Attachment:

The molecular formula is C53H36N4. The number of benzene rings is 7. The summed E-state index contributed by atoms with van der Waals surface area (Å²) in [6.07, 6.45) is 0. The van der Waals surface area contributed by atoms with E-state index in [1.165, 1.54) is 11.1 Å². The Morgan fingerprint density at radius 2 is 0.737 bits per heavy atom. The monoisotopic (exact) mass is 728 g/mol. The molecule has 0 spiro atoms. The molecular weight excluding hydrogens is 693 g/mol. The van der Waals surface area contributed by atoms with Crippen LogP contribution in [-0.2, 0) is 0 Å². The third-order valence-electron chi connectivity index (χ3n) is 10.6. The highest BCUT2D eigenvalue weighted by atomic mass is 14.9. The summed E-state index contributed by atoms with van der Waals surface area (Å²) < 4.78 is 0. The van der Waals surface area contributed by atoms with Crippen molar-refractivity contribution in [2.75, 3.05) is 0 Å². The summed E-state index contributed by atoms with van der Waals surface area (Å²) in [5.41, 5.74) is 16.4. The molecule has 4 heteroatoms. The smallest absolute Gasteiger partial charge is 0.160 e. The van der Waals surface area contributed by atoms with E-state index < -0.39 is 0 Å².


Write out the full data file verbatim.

The molecular formula is C53H36N4. The number of benzene rings is 7. The summed E-state index contributed by atoms with van der Waals surface area (Å²) in [6.07, 6.45) is 0. The van der Waals surface area contributed by atoms with E-state index in [1.165, 1.54) is 11.1 Å². The Morgan fingerprint density at radius 2 is 0.737 bits per heavy atom. The monoisotopic (exact) mass is 728 g/mol. The molecule has 0 spiro atoms. The molecular weight excluding hydrogens is 693 g/mol. The van der Waals surface area contributed by atoms with Crippen LogP contribution in [-0.2, 0) is 0 Å². The third-order valence-electron chi connectivity index (χ3n) is 10.6. The highest BCUT2D eigenvalue weighted by atomic mass is 14.9. The summed E-state index contributed by atoms with van der Waals surface area (Å²) < 4.78 is 0. The van der Waals surface area contributed by atoms with Crippen molar-refractivity contribution in [2.75, 3.05) is 0 Å². The summed E-state index contributed by atoms with van der Waals surface area (Å²) in [5.41, 5.74) is 16.4. The molecule has 4 heteroatoms. The smallest absolute Gasteiger partial charge is 0.160 e. The van der Waals surface area contributed by atoms with E-state index < -0.39 is 0 Å².